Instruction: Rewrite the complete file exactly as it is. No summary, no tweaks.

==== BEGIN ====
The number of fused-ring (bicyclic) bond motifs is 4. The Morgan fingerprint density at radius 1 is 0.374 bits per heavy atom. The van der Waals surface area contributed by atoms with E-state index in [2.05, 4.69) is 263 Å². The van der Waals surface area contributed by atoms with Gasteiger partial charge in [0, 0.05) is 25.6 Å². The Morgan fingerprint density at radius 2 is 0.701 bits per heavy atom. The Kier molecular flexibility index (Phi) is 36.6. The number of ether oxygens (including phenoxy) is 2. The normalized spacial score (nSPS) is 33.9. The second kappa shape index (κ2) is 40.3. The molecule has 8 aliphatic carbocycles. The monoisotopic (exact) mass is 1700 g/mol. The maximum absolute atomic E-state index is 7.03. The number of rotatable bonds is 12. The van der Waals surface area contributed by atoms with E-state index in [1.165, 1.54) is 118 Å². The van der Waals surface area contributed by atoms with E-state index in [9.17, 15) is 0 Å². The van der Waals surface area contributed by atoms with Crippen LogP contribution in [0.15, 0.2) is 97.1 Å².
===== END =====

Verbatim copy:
The number of fused-ring (bicyclic) bond motifs is 4. The Morgan fingerprint density at radius 1 is 0.374 bits per heavy atom. The van der Waals surface area contributed by atoms with E-state index in [2.05, 4.69) is 263 Å². The van der Waals surface area contributed by atoms with Gasteiger partial charge in [0, 0.05) is 25.6 Å². The Morgan fingerprint density at radius 2 is 0.701 bits per heavy atom. The Kier molecular flexibility index (Phi) is 36.6. The number of ether oxygens (including phenoxy) is 2. The normalized spacial score (nSPS) is 33.9. The second kappa shape index (κ2) is 40.3. The molecule has 8 aliphatic carbocycles. The monoisotopic (exact) mass is 1700 g/mol. The maximum absolute atomic E-state index is 7.03. The number of rotatable bonds is 12. The van der Waals surface area contributed by atoms with E-state index in [1.165, 1.54) is 118 Å². The van der Waals surface area contributed by atoms with E-state index in [9.17, 15) is 0 Å². The van der Waals surface area contributed by atoms with Crippen LogP contribution in [0.15, 0.2) is 97.1 Å².